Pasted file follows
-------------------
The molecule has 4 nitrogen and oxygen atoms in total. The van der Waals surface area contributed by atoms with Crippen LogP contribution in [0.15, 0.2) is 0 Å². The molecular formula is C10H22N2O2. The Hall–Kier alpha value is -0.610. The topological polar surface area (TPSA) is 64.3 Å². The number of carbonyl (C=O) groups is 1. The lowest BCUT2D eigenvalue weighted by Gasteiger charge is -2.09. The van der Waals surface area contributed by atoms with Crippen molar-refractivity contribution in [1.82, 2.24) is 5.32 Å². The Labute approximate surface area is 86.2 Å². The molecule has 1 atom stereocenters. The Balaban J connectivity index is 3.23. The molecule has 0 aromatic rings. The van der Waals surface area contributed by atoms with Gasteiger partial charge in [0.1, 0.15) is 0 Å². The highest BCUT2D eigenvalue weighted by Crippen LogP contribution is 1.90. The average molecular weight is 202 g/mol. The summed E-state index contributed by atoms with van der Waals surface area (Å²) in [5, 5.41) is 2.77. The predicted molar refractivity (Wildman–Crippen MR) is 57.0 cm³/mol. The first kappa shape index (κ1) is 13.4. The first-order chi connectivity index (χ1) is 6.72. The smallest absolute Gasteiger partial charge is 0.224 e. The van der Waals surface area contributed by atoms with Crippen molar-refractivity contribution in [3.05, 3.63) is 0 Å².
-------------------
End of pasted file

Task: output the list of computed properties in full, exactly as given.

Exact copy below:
The molecule has 4 nitrogen and oxygen atoms in total. The van der Waals surface area contributed by atoms with Crippen LogP contribution in [0.15, 0.2) is 0 Å². The molecular formula is C10H22N2O2. The Hall–Kier alpha value is -0.610. The topological polar surface area (TPSA) is 64.3 Å². The number of carbonyl (C=O) groups is 1. The lowest BCUT2D eigenvalue weighted by Gasteiger charge is -2.09. The van der Waals surface area contributed by atoms with Crippen molar-refractivity contribution in [1.82, 2.24) is 5.32 Å². The Labute approximate surface area is 86.2 Å². The molecule has 1 atom stereocenters. The Balaban J connectivity index is 3.23. The molecule has 0 aromatic rings. The van der Waals surface area contributed by atoms with Gasteiger partial charge in [0.1, 0.15) is 0 Å². The highest BCUT2D eigenvalue weighted by Crippen LogP contribution is 1.90. The average molecular weight is 202 g/mol. The summed E-state index contributed by atoms with van der Waals surface area (Å²) in [5, 5.41) is 2.77. The predicted molar refractivity (Wildman–Crippen MR) is 57.0 cm³/mol. The first kappa shape index (κ1) is 13.4. The first-order chi connectivity index (χ1) is 6.72. The smallest absolute Gasteiger partial charge is 0.224 e. The van der Waals surface area contributed by atoms with Crippen molar-refractivity contribution in [3.05, 3.63) is 0 Å².